Elizabeth has been involved with tutoring since high school and has a B.A. in Classics.
ACT Reading Structure
The ACT Reading test tests your critical reading skills with a total of 40 multiple-choice questions: four passages with 10 questions each. The format of the test is pretty straightforward. But that doesn't make it easy, even if you're a real bookworm!
ACT Reading isn't really like reading you typically do for school or for fun, so it's good to know what you'll see on the test and how it all translates into the most important part: your score. In this lesson, you'll get an overview of the passages and questions, how your answers are graded and what it all means to you.
On the test, you'll see four passages, one in each of the following subject areas:
Literary narrative or prose fiction:
Prose fiction means a short story or an excerpt from a longer work. Literary narrative includes everything under prose fiction, but it could also be a passage from a memoir or a personal essay. On the test, you'll get one or the other but not both.
This will cover a subject area like biology, ecology, geology or something similar. Think of a passage from National Geographic, and you'll come pretty close.
This will be political or social science - think history, politics, economics or psychology. The passage will read like something you'd find in a magazine like The Economist or Time.
This will be on a topic like art history, music or TV criticism or philosophy. Think of the New York Review of Books, an in-depth movie review or the arts section of a major newspaper.
Each passage will be labeled with the subject area, so you'll know straight away what you're dealing with. No one passage type is designed to be any harder than any other type. But some students do find that for them personally, certain passage types are predictably harder or easier. That's fine, and it's really helpful to identify which passages are your particular bugbears. On the real test, just skip past those and save them for last, so you get all the easy points first. This maximizes your score by raising the number of questions you have time to answer. If you have time, you can work on the really tough passage after you've already knocked out all the others.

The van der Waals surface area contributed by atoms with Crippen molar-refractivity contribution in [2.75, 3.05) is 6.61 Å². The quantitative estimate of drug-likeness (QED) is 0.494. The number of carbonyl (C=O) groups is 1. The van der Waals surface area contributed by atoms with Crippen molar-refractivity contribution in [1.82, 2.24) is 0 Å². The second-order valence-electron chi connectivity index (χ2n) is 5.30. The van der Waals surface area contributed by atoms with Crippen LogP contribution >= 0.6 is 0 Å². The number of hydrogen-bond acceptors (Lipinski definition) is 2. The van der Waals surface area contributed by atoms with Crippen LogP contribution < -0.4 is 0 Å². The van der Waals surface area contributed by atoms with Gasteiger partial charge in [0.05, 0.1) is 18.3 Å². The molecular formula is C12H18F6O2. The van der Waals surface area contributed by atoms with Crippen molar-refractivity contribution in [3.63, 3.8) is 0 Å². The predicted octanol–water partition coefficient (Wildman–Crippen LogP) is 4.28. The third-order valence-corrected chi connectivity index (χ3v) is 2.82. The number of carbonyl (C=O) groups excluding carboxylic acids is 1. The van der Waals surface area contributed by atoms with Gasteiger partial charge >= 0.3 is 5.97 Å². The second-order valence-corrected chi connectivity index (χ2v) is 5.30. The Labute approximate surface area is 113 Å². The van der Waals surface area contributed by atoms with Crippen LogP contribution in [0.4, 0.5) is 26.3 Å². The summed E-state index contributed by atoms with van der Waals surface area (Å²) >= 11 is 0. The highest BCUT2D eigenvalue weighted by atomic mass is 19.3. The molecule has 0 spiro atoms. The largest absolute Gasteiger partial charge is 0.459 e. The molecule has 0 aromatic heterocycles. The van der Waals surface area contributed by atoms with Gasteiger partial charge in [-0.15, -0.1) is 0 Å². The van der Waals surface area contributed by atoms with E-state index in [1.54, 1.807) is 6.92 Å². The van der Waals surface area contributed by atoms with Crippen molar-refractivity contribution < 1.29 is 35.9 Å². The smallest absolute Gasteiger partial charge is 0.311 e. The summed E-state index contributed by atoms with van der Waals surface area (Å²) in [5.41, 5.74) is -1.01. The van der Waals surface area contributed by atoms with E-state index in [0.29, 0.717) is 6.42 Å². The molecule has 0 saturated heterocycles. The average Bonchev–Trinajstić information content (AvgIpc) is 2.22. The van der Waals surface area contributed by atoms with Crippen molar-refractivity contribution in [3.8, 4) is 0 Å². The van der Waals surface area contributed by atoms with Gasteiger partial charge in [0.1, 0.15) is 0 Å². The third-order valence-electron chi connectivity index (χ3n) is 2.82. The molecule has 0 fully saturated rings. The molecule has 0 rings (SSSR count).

Now for the questions you'll see about these passages. Each passage will be followed by 10 multiple-choice questions with four answers each. The questions will ask you about what's stated or implied in the passage. You won't need to have any outside knowledge of the topic to score well. In fact, you shouldn't bring in any outside information. Sometimes the questions are designed to trap you into wrong answers if you try to use anything but the information in the passage. Don't try to outsmart the test; just use the information they give you.
You'll get 35 minutes to do all those questions. That's just under one minute per question! The questions aren't arranged in difficulty order; they follow the order of the passage. It's perfectly fine to skip around from question to question - in fact, it's a very good strategy. If you get to one that you just can't figure out, circle it and move on to greener pastures. You can come back later if you have time.
And now for the million-dollar question: how are you being graded on this?
For each question you answer correctly, you score one point. For each incorrect answer and for each question left blank, you get zero points. That means it's in your interest to guess for every question. There's no guessing penalty, and you might as well take your one-in-four shot at scoring a point. At the very end of the section, just quickly look through all the bubbles you left blank and bubble in a random letter for all of them.
To determine your final score, the graders tally up all your correct answers and convert that number into a scale score between one and 36, the higher the better. A score in the low 20s is around average. Anything above a 30 is extremely good.
In this lesson, you got a preview of the ACT Reading test. It's a multiple-choice test of your ability to read and understand passages. You'll see four passages: one natural sciences, one social studies, one humanities and one that's either literary narrative or prose fiction. Each passage will have 10 questions that you can answer with only the information in the passage. You'll never need to remember anything from classes or outside learning.
You'll earn points on the Reading test for correct answers, but you aren't penalized for incorrect answers, so bubble in at least a guess for every question. Ultimately, you'll end up with a scale score between 1-36. Hopefully that number makes you happy, but if it doesn't, there's a simple solution: more practice! And you can start with the quiz questions at the end of the lesson to make sure you've got the format down before you start worrying about the questions.
After watching this lesson, you should be able to understand how the ACT Reading test is structured, so you can conquer the test with confidence.
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